The Earth—with its myriad interactions of atmosphere, oceans, land and ice components—presents an extraordinarily complex system for investigation. For researchers, simulating the dynamics of these systems has presented a process that is just as complex. But today, Earth system models capable of weather-scale resolution take advantage of powerful new computers to simulate variations in Earth systems and anticipate decade-scale changes that will critically impact the U.S. energy sector in coming years.
Scientists at the U.S. Department of Energy’s (DOE) Argonne National Laboratory are part of a team that developed Version 2 of the Energy Exascale Earth System Model (E3SMv2). Released to the scientific community in late September, the model runs more than two times faster than its predecessor (E3SMv1).
“It’s unusual for a new version of a major climate model to be faster than its predecessor,” said Argonne climate scientist Robert Jacob, who leads the Infrastructure Group within E3SM. “Climate model developers usually anticipate computing advances and add features or resolution that make the model wind up with the same speed or slower. This time, advances in the algorithms resulted in a model almost twice as fast for the same simulation quality.”
The E3SM project reliably simulates aspects of Earth system variability, including regional air/water temperatures, which can strain energy grids; water availability, which affects power plant operations; extreme water-cycle events (e.g., floods and droughts), which impact infrastructure and bioenergy; and sea level rise and coastal flooding, which threaten coastal infrastructure.
“E3SMv2 allows us to more realistically simulate the present, which gives us more confidence to simulate the future,” said David Bader, a scientist at DOE’s Lawrence Livermore National Laboratory in California and overall lead of the E3SM project.
Other improvements to E3SMv2 include its more accurate representation of precipitation and clouds, as well as a significantly improved representation of dust aerosols.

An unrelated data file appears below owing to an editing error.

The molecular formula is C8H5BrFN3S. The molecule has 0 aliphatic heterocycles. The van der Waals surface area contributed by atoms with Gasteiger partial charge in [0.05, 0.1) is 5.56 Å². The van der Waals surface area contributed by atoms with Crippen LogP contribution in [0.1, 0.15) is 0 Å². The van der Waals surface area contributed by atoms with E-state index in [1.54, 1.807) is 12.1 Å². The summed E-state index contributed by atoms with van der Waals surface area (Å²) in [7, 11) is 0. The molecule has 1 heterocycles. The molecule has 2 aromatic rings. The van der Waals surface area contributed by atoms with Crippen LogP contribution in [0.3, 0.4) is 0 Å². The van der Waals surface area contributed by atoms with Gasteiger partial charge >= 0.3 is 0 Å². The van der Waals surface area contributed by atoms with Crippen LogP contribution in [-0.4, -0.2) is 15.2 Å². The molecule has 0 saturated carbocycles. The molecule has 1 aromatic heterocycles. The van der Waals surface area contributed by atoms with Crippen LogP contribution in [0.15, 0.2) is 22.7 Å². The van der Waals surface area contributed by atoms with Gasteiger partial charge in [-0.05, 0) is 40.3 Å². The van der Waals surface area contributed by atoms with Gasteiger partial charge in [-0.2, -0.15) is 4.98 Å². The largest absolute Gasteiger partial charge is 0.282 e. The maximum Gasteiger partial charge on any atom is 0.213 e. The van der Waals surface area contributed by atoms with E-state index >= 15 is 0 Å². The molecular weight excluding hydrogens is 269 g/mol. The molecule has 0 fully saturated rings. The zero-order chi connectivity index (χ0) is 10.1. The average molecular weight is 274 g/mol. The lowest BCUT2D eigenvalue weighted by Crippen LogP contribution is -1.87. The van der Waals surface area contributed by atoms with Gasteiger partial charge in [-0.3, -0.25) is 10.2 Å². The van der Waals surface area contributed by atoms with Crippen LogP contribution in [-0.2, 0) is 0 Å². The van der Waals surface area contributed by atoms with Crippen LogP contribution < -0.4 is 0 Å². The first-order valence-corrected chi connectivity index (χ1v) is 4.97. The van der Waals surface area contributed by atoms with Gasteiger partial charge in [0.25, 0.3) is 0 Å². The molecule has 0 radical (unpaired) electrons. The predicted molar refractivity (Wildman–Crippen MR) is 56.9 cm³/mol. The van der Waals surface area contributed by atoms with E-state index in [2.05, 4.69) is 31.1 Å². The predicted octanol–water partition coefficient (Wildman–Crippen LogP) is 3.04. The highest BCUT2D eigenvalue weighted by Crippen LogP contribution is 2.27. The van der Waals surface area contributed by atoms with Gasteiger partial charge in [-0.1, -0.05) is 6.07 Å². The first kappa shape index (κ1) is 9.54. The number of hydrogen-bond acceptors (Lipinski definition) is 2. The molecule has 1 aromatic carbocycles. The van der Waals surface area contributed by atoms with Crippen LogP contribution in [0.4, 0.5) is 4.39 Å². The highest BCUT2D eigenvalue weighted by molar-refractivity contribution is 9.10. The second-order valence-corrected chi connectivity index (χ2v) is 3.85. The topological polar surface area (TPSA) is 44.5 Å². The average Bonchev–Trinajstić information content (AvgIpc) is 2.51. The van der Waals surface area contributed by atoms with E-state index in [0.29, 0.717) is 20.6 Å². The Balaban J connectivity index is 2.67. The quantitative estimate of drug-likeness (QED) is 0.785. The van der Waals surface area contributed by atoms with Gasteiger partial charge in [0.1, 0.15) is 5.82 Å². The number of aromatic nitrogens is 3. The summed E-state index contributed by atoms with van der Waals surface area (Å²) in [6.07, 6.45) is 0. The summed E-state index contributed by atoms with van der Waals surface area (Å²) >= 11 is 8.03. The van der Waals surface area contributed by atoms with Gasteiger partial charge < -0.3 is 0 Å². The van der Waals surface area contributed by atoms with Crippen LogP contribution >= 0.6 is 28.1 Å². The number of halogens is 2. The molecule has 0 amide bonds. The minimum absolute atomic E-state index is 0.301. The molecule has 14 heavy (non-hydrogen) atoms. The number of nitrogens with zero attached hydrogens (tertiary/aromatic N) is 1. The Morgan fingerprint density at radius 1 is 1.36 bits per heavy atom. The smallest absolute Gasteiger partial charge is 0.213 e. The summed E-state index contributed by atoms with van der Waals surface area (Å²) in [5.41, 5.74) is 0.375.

“Dust generation from dry soils is closely linked to drought events and land use and land cover changes,” said Argonne principal atmospheric and climate scientist Yan Feng, who led much of that work. “Airborne dust particles play an important role in modulating the Earth’s energy balance, acting as nuclei for cloud formation.”
In addition, the team added to the model the ability to refine the resolution over particular areas of the globe, resulting in two fully coupled configurations: a 100 kilometer (km) globally uniform resolution atmosphere model and a regionally refined model (RRM) with a resolution of 25 km over North America and 100 km elsewhere. The refined mesh configuration is particularly well suited for DOE applications.
Obtaining results from the RRM and uniform simulations is also faster.
“E3SMv2 uses a new input/output (I/O) library, called SCORPIO, that incorporates enhanced data caching and rearranges algorithms, allowing simulations to write data at approximately an order of magnitude faster than E3SM version 1,” said lead SCORPIO developer and Argonne scientist Jayesh Krishna. “In E3SMv2, I/O only occupies about 1 to 2 percent of the model execution time for production simulations. The model users can focus on writing out all the simulation data required for scientific analysis without worrying about I/O performance.”
The team is now conducting a simulation campaign of climate change using E3SMv2. Team members have completed simulations that look several thousands of years into the future, and they are planning to run for several thousand more.
Argonne National Laboratory
Updated exascale system for Earth simulations (2022, January 7)
retrieved 7 January 2022
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